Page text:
A family member has a Canon PIXMA MP250 printer, originally released in 2009. It has been a very reliable piece of hardware, especially for a printer.

Then came Windows 10. The printer would not work out of the box with it and the official drivers got stuck during installation. Fiddling with the printer in device manager, trying to install drivers via Windows Update and stars aligning got the printer to work again.

Then came Windows 11. Nothing I did could get it working now, and the printer is not even officially supported by Canon on this version of Windows.

This printer works out of the box on any mainstream Linux distribution, and the family member had been using the printer with Ubuntu for years, but a certain piece of important software in Estonia was not working properly a lot of the time, which triggered a switch to Windows.1

Quick searches online suggested that I could turn this printer into a network printer, as long as I had some patience and a spare computer.

The idea is simple: take a spare computer, hook it up to the printer, install CUPS on it, configure it and you’re good to go!

I initially tested this setup with a Zimaboard running Fedora Server, but the final solution used an old Raspberry Pi B+ running the latest version of Raspberry Pi OS.

How to set it up

The steps will be similar with other pieces of hardware and Linux distributions, you may just need to adjust a few commands and package names.

The steps are roughly based on these two guides:

If you’re following along with a Raspberry Pi, set up your OS first. A minimal installation with no graphical interface will be just fine.

Next, install CUPS and optionally the right printer drivers for your printer. The Canon PIXMA MP250 requires the package printer-driver-gutenprint.

sudo apt install -y cups printer-driver-gutenprint

Make sure that CUPS is running.

sudo systemctl enable --now cups.service

Next, allow your user to manage printing. In this example, the username is pi.

sudo usermod -a -G lpadmin pi

Next, make sure that CUPS allows connections from other machines in your network, and then restart it.

sudo cupsctl --remote-any
sudo systemctl restart cups

Find out the IP address of the Pi and navigate to it in your browser. It will look something like https://192.168.0.49:631. The browser will likely warn you about a self-signed certificate. It’s safe to proceed.

If you haven’t already connected your printer to the Raspberry Pi via USB, then do so now.

Use the graphical interface to add a new printer under the Administration section. You’ll need to enter the username and password for your user here. It’s the same user we used earlier, so in this example it’s pi.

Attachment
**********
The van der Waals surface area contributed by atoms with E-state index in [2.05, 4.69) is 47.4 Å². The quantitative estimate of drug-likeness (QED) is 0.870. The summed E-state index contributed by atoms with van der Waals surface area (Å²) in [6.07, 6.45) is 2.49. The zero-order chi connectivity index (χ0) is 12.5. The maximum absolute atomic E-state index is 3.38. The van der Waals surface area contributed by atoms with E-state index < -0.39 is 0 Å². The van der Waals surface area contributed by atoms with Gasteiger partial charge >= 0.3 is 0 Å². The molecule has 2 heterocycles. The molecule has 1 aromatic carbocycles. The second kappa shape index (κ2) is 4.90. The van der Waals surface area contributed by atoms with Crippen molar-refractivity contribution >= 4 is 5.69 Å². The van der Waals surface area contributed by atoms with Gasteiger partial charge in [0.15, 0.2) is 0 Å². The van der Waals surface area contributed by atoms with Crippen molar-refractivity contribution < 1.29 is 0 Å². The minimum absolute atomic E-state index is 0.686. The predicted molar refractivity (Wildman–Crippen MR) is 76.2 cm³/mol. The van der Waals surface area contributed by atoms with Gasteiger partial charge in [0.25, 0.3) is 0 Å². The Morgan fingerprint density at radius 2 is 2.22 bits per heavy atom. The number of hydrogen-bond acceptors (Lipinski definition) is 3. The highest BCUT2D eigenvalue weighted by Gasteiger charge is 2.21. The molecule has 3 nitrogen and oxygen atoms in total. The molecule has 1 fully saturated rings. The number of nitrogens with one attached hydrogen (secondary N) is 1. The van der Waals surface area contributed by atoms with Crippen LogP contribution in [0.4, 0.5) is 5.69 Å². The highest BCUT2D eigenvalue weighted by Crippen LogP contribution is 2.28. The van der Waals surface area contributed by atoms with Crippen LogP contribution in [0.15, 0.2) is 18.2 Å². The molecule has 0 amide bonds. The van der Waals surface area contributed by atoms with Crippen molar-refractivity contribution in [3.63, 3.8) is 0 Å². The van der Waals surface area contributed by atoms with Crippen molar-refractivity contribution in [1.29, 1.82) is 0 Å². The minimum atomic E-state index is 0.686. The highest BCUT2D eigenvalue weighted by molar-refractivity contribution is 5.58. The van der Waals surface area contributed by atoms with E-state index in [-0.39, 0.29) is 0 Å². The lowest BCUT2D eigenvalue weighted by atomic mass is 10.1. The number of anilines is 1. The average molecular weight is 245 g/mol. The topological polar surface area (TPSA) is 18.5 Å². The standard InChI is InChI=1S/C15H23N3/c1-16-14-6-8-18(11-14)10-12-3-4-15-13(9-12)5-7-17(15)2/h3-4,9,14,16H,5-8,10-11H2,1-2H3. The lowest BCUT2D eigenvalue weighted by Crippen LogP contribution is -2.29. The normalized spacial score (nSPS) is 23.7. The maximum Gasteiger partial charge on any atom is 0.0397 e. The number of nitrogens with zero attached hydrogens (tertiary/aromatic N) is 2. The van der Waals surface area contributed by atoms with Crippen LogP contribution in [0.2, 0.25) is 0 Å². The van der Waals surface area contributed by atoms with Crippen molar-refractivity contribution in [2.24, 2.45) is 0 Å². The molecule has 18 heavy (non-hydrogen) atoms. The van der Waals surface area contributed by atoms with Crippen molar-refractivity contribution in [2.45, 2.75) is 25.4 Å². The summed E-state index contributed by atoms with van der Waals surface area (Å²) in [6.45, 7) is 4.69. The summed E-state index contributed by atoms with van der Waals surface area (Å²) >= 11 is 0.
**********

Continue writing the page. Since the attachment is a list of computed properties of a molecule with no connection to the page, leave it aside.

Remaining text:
If you can’t find your printer model listed in the Add printer view, then you are probably missing the proper driver package, or your printer simply isn’t supported.

You should be able to find your printer in this view.
You should be able to find your printer in this view.

After adding your printer, you can use the CUPS web interface to print a test page.

If that worked, then you should now be able to use any other device on the network to print!

On Linux and Windows, open the settings section that handles printing, and add a new printer. This networked printer should appear automagically, no additional configuration required.

I also did testing using a Fairphone 5 running Android 13, and an iPhone X running iOS 16. In both cases the printing just worked.

Test page printed using Windows 11.
Test page printed using Windows 11.
Test page printed using Fedora. Yes, most of the colors in the colored ink
cassette have run out.
Test page printed using Fedora. Yes, most of the colors in the colored ink cassette have run out.

I’ve used the scanning functionality of this particular printer on Linux and it has worked, however I forgot to test this out using this setup. I’ll try to test that out once I get the chance to try the printer out again.

Hardware tech tips

I first ran this setup with a Zimaboard to test the idea out. It worked very well, but as a simple print server it is a bit overkill.

I then replaced it with a Raspberry Pi B+, and while the printing works, I discovered that a single ARM CPU core is apparently a limiting factor during printing. A simple test page print pegged the CPU at 100%, and that’s with the 700->1000 MHz overclock applied.

Raspberry Pi B+ struggling during printing.
Raspberry Pi B+ struggling during printing.

If you don’t mind a slower printing speed, then any Raspberry Pi will be absolutely OK. More performant versions of Raspberry Pi will likely fare even better.

If you already have a small home server running, then you may want to hook the printer up to that and set up the printer there. It’s already running 24/7, so it would be a perfect match.

One useful aspect of this setup is that you can queue up print jobs even when the printer itself is powered off. Once you turn it on, the print jobs will start, assuming that you have enough paper and ink.

Free open source software prolongs the useful life of hardware once again. See y’all in October 2025!


  1. that might be about to change as there is an unofficial Flatpak version out there. ↩︎